Ghosts appear in many operas, but nowhere else with the special chill of Benjamin Britten's "The Turn of the Screw." Based on the Henry James novelette of the same name, it tells of a struggle for the souls of two children, Miles and Flora, in Victorian England. The struggle is between two living women (the housekeeper and governess) and the ghosts of the former valet, Peter Quint, and the former governess, Miss Jessel, who practiced some unspecified kind of abuse on the children.
"Things have been done here that are not good, and have left a taste behind them," sings the new governess, narrator of the story, which may be a product of her hyperactive imagination. The music, exquisitely intricate even for an arch-artificer like Britten, evokes a lot of the opera's atmosphere and action independent of the words -- fortunately because, in the opening-night performance of a new production at the Peabody Conservatory in Baltimore, the words were often hard to make out.
The distribution of voices in this opera is unusual; Quint's high tenor is the lowest voice heard, and the treble emphasis contributes to the unearthly atmosphere. A special casting problem is that of finding children with good voices and the mature acting skills necessary to play Miles and Flora. The Peabody Opera Theatre doubled the problem by having two casts, but simplified it by giving the role of Miles to girls, who do not lose their high notes as they mature. In the opening-night cast, which sings again tonight, Melinda Zagarino filled the role effectively, with an epicene grace that fits the story well. Marci Daniels was charming as Flora, and Elizabeth Knauer, as Miss Jessel, was enough to make your hair stand on end in some scenes.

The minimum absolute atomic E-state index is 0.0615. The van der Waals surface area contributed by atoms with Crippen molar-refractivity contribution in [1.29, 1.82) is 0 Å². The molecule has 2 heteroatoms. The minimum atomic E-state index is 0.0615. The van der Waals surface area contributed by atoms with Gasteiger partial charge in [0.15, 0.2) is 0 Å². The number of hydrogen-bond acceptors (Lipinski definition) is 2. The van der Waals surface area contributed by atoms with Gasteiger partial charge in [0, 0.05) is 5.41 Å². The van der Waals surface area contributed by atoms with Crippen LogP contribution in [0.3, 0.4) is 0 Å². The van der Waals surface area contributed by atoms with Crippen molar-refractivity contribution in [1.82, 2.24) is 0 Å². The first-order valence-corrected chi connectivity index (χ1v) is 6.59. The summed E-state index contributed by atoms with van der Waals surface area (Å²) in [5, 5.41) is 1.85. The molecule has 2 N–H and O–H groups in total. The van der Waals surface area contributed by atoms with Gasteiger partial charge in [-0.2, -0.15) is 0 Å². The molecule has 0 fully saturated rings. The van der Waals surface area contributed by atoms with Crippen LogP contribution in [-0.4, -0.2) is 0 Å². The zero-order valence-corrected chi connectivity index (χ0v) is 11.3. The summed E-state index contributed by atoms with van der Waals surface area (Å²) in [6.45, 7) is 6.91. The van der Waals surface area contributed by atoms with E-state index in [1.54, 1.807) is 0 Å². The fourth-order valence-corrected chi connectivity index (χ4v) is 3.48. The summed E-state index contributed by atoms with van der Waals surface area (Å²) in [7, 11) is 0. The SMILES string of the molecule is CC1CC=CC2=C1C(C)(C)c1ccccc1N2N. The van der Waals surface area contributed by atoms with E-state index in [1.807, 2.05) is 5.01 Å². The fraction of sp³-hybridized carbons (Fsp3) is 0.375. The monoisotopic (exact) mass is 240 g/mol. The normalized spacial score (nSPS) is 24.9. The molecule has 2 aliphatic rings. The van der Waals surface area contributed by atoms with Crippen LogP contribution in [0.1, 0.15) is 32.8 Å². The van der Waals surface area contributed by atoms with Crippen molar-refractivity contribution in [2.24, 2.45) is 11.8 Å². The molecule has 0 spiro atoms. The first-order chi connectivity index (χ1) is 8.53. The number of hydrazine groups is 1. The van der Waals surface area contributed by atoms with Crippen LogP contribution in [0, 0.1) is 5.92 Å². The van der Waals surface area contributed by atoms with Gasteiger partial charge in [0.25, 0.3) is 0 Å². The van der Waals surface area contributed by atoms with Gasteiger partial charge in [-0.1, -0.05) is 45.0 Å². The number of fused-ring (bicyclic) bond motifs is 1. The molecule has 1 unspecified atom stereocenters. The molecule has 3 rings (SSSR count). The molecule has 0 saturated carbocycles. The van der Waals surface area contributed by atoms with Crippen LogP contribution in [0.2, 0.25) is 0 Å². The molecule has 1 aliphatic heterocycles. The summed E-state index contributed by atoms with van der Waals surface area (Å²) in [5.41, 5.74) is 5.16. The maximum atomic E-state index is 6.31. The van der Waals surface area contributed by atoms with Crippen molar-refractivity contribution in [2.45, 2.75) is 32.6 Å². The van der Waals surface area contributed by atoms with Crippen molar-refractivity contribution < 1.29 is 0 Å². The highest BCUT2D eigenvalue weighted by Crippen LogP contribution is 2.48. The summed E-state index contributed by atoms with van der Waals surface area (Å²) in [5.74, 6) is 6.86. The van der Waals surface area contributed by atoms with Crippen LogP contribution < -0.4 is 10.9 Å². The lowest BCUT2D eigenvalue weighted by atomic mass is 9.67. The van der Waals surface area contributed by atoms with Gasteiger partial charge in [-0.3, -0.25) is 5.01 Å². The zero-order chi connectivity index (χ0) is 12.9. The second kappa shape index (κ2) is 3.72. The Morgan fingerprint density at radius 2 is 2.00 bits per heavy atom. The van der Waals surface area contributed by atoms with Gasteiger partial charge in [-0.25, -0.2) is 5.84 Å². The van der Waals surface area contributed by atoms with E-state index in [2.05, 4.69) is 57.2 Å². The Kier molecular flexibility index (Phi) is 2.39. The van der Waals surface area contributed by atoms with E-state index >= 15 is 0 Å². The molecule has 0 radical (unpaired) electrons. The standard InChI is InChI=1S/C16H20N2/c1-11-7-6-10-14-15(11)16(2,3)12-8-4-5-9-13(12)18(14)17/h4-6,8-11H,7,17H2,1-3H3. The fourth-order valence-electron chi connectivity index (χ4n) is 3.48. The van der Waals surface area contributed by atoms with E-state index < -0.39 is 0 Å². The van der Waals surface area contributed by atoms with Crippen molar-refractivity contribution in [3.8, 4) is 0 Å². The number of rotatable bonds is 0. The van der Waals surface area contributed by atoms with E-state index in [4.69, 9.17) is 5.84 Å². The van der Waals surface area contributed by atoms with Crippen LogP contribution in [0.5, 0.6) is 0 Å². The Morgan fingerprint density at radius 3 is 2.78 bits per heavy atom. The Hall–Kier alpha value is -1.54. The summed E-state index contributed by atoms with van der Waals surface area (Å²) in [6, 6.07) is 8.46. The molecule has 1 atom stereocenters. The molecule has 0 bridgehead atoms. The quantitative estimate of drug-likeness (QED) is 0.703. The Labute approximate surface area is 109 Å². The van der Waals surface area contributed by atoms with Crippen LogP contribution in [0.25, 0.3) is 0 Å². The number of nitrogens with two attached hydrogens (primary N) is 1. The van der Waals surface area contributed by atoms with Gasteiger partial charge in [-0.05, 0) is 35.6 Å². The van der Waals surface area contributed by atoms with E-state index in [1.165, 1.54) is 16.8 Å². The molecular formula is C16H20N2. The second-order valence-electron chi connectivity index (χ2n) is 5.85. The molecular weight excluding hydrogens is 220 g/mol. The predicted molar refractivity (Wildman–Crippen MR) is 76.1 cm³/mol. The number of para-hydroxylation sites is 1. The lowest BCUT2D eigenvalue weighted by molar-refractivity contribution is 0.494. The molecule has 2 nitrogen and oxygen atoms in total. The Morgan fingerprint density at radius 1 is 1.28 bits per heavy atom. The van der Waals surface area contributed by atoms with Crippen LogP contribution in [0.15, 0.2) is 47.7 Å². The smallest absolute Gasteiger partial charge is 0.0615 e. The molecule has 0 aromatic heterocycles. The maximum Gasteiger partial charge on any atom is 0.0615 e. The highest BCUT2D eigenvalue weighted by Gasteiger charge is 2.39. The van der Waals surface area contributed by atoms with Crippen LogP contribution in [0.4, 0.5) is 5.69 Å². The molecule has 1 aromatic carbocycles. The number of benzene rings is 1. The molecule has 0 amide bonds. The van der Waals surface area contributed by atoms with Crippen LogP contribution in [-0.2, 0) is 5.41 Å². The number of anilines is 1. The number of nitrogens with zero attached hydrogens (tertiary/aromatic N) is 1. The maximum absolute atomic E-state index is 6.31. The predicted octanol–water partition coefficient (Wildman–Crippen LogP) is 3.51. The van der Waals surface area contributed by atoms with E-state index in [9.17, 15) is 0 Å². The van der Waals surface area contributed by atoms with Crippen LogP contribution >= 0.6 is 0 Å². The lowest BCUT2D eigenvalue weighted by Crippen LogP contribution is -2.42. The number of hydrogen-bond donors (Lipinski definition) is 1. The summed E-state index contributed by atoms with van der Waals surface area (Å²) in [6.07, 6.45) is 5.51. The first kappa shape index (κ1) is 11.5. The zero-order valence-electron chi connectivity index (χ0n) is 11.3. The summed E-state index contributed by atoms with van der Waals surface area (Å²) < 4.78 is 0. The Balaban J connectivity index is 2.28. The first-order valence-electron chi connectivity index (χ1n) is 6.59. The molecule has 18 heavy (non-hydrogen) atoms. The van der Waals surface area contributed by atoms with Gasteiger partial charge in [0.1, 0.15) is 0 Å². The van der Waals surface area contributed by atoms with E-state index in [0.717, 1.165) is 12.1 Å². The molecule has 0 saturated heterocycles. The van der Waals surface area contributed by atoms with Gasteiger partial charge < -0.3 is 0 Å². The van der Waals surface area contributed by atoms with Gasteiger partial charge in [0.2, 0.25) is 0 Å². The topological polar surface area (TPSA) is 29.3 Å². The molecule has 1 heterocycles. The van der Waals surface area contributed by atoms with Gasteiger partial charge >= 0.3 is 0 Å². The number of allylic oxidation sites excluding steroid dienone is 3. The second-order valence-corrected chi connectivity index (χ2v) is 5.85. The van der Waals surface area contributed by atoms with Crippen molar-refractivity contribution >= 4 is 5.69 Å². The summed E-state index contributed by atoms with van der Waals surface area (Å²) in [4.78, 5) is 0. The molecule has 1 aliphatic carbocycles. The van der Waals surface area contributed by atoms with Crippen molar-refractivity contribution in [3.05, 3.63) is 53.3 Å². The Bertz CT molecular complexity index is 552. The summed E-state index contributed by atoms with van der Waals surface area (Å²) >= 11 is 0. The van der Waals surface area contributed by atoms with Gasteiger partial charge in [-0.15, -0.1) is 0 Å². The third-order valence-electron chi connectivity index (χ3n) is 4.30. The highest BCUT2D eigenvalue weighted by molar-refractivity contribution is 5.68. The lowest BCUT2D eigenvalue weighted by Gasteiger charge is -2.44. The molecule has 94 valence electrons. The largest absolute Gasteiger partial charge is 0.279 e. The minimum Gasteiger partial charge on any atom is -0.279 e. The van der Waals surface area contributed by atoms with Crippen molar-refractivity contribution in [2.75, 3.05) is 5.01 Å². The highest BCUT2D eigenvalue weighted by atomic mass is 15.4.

Julianne Borg, as the governess, had the most impressive voice and stage presence. Timothy Bentch (Quint) sang and acted quite well, but had trouble competing with the memory of Peter Pears in that role. Laura van Teeple gave a capable performance in the supporting role of Mrs. Grose, the housekeeper.
Visually, the Peabody production is simple but effective. Its permanent element is a tower that can signify anything from a church to a classroom or a bedroom depending on its placement and accessories -- a bed, a table, a few tombstones. The costumes are excellent, and Roger Brunyate's stage direction is thoughtful and expertly coordinated with the music, which is ably directed by Gene Young.
On opening night, the Peabody's Friedberg Concert Hall was less than half full; Britten has not yet found the operatic audience he deserves in the Washington-Baltimore area. The acoustics were very lively without bodies to absorb vibrations, and the 13-piece student orchestra had a splendidly rich tone. Unfortunately, the acoustics also blurred words sung above mezzo-forte. If it cannot fill the house, the company must learn how to project clearly in a half-empty one.